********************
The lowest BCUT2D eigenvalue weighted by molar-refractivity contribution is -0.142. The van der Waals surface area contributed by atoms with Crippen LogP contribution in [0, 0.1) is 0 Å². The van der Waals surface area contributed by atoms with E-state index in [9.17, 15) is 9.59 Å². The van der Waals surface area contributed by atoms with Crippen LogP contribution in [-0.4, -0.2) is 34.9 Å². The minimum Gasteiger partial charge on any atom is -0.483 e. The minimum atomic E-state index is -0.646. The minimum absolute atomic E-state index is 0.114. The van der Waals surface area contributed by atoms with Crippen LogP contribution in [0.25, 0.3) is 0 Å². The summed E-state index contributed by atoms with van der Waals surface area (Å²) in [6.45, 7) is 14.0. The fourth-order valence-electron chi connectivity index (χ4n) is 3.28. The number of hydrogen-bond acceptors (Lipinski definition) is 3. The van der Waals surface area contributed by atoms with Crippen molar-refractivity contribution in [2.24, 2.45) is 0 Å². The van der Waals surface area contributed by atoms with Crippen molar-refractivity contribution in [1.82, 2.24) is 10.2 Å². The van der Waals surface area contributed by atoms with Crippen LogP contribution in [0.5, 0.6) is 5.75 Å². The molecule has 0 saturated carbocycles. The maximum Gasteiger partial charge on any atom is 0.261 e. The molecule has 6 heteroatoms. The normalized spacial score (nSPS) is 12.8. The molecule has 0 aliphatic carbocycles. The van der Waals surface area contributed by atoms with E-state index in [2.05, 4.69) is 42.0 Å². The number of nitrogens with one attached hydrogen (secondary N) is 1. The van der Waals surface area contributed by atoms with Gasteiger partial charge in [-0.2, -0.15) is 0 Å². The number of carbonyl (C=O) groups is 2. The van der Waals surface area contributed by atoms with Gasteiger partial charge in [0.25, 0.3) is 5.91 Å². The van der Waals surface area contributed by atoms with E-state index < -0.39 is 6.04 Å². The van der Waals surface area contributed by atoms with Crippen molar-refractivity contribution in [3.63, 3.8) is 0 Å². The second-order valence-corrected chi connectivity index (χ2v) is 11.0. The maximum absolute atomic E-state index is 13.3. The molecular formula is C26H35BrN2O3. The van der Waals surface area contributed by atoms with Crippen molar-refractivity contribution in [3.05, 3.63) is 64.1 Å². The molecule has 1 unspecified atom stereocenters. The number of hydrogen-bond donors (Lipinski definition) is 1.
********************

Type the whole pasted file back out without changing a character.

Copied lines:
The lowest BCUT2D eigenvalue weighted by molar-refractivity contribution is -0.142. The van der Waals surface area contributed by atoms with Crippen LogP contribution in [0, 0.1) is 0 Å². The van der Waals surface area contributed by atoms with E-state index in [9.17, 15) is 9.59 Å². The van der Waals surface area contributed by atoms with Crippen LogP contribution in [-0.4, -0.2) is 34.9 Å². The minimum Gasteiger partial charge on any atom is -0.483 e. The minimum atomic E-state index is -0.646. The minimum absolute atomic E-state index is 0.114. The van der Waals surface area contributed by atoms with Crippen LogP contribution in [0.25, 0.3) is 0 Å². The summed E-state index contributed by atoms with van der Waals surface area (Å²) in [6.45, 7) is 14.0. The fourth-order valence-electron chi connectivity index (χ4n) is 3.28. The number of hydrogen-bond acceptors (Lipinski definition) is 3. The van der Waals surface area contributed by atoms with Crippen molar-refractivity contribution in [2.24, 2.45) is 0 Å². The van der Waals surface area contributed by atoms with Crippen molar-refractivity contribution in [1.82, 2.24) is 10.2 Å². The van der Waals surface area contributed by atoms with Crippen LogP contribution in [0.5, 0.6) is 5.75 Å². The molecule has 0 saturated carbocycles. The maximum Gasteiger partial charge on any atom is 0.261 e. The molecule has 6 heteroatoms. The normalized spacial score (nSPS) is 12.8. The molecule has 0 aliphatic carbocycles. The van der Waals surface area contributed by atoms with E-state index in [2.05, 4.69) is 42.0 Å². The number of nitrogens with one attached hydrogen (secondary N) is 1. The van der Waals surface area contributed by atoms with Gasteiger partial charge in [-0.2, -0.15) is 0 Å². The number of carbonyl (C=O) groups is 2. The van der Waals surface area contributed by atoms with Gasteiger partial charge in [0.25, 0.3) is 5.91 Å². The van der Waals surface area contributed by atoms with E-state index < -0.39 is 6.04 Å². The van der Waals surface area contributed by atoms with Crippen molar-refractivity contribution in [3.63, 3.8) is 0 Å². The second-order valence-corrected chi connectivity index (χ2v) is 11.0. The maximum absolute atomic E-state index is 13.3. The molecular formula is C26H35BrN2O3. The van der Waals surface area contributed by atoms with Crippen molar-refractivity contribution in [3.05, 3.63) is 64.1 Å². The molecule has 1 unspecified atom stereocenters. The number of hydrogen-bond donors (Lipinski definition) is 1.